Photographs by Julie Bidwell
Above left: Polvo with parsley whipped potatos and salsa verde; Right: Sea bass with littleneck clams, shrimp, and seasonal vegetables
Those who travel to Portugal rave about the food and wine, especially the stellar seafood and first-rate vintages from Douro, Dão and Alentejo. At one time the country was more of a culinary best-kept secret. Recently, Portugal has been in the limelight, having more restaurants awarded Michelin stars last year than any other country in Europe. So it’s fortunate for Greenwich that we have our own Portuguese chef who now has two restaurants in town. Chef Rui Correia, who is a regular guest on the TODAY show, opened Gaia last year, just a block up the Avenue from Douro, his first restaurant here.
What distinguishes Gaia from its popular big sister, Douro? The seasonal Mediterranean menu has an emphasis on seafood (though meat and vegetarian dishes are represented, too) and it changes regularly. Where Douro is high-energy with a sometimes noisy bar, Gaia is sophisticated and understated—a spot where you can enjoy your dinner conversation. If you’ve ever found yourself shouting, “I can’t hear a thing in this place” and then felt embarrassed for sounding like your mother, you’ll appreciate the acoustics at Gaia, which has a minimalist modern décor with light wood paneling on the walls and long birch logs embedded in the ceiling. This intimate setting was a relaxing place to catch up with friends on a recent Friday night.
As we mulled over the menu, our server brought over an amuse-bouche of cucumber rounds topped with hummus and excellent green olives and feta along with heavenly grilled bread with a hint of garlic. Chef Rui’s creative approach and attention to detail were evident in many of the dishes we tried. A refreshing panzanella salad, for instance, was much less bready than the standard, with bright greens, micro-thin radish slices, chopped cucumber, green olives and very tasty tomatoes for what was early in the season, as well as parmesan crisps and just a few croutons. Octopus has become trendy lately, but the signature polvo appetizer here trumps other versions—super-tender seafood seasoned with pimenton (a smoky paprika) and served over mashed potatoes, and a salsa verde with microgreens dressing up the plate. Lamb meatballs are served in a stainless skillet with a garnish of mint and a sprinkling of pignoli nuts over a bed of yogurt sauce. These savory morsels made us wonder if we should plan a whole meal out of appetizers. In fact, we decided to order another starter, a special that evening, of pickled pork belly. Though tasty, this was our least favorite app because the flavor of the pork belly was eclipsed somewhat by the vinegar.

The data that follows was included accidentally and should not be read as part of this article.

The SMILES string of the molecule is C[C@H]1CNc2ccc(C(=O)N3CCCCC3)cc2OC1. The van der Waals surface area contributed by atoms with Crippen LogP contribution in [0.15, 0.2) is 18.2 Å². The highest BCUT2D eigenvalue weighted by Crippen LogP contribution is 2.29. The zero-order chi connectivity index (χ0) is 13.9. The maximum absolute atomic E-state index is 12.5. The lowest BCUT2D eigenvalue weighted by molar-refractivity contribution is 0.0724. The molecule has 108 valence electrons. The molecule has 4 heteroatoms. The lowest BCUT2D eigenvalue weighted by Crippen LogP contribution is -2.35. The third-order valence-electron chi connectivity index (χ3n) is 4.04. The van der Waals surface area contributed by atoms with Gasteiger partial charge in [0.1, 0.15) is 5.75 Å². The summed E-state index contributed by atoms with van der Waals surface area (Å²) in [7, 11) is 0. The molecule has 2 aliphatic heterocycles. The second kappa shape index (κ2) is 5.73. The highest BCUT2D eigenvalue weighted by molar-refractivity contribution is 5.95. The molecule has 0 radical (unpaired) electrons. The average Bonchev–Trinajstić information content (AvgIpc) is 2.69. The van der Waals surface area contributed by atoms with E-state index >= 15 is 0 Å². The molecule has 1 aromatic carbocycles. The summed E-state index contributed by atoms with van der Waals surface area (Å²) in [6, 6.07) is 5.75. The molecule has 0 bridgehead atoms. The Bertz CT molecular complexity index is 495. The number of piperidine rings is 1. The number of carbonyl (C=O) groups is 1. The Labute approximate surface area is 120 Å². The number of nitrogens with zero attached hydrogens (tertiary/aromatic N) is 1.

Since we had tried and loved cataplana during a vacation to Portugal, we had to order it here. Chef Rui’s modern take on the seafood broth-based entrée involves lots of colorful vegetables and South American shrimp, a hearty portion of sea bass and a few snippets of little neckclams (I wanted more of them, but that’s a personal preference). Seafood bolognese is a must-order, an unusual dish with a slightly sweet sauce made of ground octopus, calamari and shrimp as well as celery, carrots, onion and garlic all over a torchio, shell-shaped pasta; a half order with a salad would make a perfect weeknight supper. The other table favorite was the chef’s spin on Surf and Turf, with short ribs, grilled octopus and shrimp and a polenta cake with pineapple salsa, a bold departure from the average meat and seafood pairing. Even the salmon entrée managed to surprise us; it’s paired with zucchini spirals, crispy chickpeas and sweet cured tomatoes and a smattering of feta.
Portions here were plenty hearty, and we really had no business ordering dessert. However, we succumbed to the siren call of affogato, a blend of ice cream, cookies and chocolate mixed together in a low-ball cocktail glass and paired with a shot of espresso to pour on top. The indulgent dessert of Valrhona brownie and fried banana and Nutella also made it to the table. We ended our dinner beyond sated and in agreement that the food was top-notch. The restaurant seems to echo the homeland of its chef: a gem that’s well worth exploring.
355 Greenwich Avenue, 203-900-2234; dourogroup.com
The Port & Tonic is the hot drink right now at Portuguese resorts and Gaia’s take with white port, tonic, fresh mint, lime and orange makes the perfect aperitif.
Though the menu changes frequently, some of the most popular mains include the seafood bolognese, grilled dorado with roasted cauliflower puree and crispy vegetable, Portuguese fried chicken (made with tempura) and Mar, a mix of lightly charred seafood with roasted potatoes and a squid ink sauce.
Every fall Chef Rui and his wife, Dana, offer guided food and wine tours of Northern Portugal where travelers meet winemakers and local chefs and visit some amazing restaurants.
Tuesday – Thursday: 5–10 p.m.
Friday & Saturday: 5–10:30 p.m.
Sunday: 5 – 9 p.m.
Saturday & Sunday: 12 –4 p.m.